Since the launch of online home pricing websites such as Zillow and Trulia, homebuyers and sellers have been flocking to them in droves.Four of the biggest sites that offer home-value estimates get 100 million visits per month, reports Alyssa Abkowitz in the Wall Street Journal.
Users surf them to research the market, find out what amount to ask for or bid on a home, and also whether it’s time to refinance.
Yet experts say sites like Trulia get the valuations wrong by 20 per cent, and sometimes even 50 per cent above or below the actual price.
The estimates also tend to change frequently, sometimes by hundreds of thousands of dollars as the sites add new information to their real estate databases.
Most of the data come from tax assessor records and listing data from recent sales. However obtaining consistent information can be difficult for consumers, especially because counties use different measurements and models. Some determine home size by the number of bedrooms–those are mostly much older homes–while others focus on total square footage.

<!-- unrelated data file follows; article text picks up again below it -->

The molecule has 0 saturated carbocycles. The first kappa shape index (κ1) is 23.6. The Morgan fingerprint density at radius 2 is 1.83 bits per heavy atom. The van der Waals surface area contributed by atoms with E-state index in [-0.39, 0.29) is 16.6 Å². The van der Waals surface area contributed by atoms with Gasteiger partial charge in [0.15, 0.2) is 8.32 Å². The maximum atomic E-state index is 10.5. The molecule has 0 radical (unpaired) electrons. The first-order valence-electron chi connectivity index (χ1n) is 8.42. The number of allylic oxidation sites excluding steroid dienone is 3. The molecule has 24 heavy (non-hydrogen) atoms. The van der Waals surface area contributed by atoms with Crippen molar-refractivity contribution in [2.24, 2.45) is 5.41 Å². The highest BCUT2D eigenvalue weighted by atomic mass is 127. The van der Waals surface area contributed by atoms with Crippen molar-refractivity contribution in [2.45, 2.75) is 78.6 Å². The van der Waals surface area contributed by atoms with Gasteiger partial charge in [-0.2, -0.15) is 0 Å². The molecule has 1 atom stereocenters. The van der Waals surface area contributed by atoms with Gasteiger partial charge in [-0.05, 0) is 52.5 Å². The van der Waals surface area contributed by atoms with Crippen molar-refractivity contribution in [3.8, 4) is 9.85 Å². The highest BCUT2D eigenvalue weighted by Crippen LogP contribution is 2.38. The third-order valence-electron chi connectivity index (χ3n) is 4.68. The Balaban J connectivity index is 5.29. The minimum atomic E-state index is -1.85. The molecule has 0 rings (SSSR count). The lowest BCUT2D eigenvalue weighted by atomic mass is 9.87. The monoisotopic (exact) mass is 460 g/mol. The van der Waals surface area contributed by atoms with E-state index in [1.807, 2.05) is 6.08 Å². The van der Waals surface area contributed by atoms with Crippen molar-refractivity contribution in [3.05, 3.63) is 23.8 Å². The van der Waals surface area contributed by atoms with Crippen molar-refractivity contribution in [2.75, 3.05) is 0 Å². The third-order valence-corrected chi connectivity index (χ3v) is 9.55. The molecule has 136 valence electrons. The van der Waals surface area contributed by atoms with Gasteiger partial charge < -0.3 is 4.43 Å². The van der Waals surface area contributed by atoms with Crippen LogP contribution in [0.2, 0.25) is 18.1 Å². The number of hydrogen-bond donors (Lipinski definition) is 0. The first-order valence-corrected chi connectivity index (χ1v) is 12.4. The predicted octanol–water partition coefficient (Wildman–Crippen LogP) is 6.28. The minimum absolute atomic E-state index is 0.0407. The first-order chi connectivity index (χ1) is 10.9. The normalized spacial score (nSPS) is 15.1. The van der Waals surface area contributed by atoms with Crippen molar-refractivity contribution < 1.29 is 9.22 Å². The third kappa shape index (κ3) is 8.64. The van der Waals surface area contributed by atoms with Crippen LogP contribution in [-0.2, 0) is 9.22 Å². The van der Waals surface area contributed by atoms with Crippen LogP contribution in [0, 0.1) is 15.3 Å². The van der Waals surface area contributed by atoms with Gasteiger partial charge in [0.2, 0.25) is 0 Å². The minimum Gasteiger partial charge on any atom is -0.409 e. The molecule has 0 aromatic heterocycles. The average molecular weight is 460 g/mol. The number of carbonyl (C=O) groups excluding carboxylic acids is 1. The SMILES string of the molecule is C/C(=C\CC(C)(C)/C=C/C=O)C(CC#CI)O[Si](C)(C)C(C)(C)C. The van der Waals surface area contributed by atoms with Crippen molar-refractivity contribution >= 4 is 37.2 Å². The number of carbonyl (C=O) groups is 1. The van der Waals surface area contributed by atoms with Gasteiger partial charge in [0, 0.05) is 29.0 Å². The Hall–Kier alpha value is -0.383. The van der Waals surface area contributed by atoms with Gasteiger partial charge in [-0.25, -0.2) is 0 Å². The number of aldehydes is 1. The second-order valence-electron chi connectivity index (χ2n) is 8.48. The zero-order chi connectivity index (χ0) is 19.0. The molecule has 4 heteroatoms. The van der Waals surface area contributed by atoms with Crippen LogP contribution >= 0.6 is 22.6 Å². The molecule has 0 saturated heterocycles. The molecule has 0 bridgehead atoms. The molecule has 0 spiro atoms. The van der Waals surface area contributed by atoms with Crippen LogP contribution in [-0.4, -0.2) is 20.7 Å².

These real estate sites do have disclaimers saying they only offer estimates. And oftentimes, many of the values might not be so outrageously off. Zillow’s “Zestimates” page, for example, shows the site’s overall error rate to be about 8.5 per cent. About a quarter of the estimates are 20 per cent off or so by the time the sale closes.
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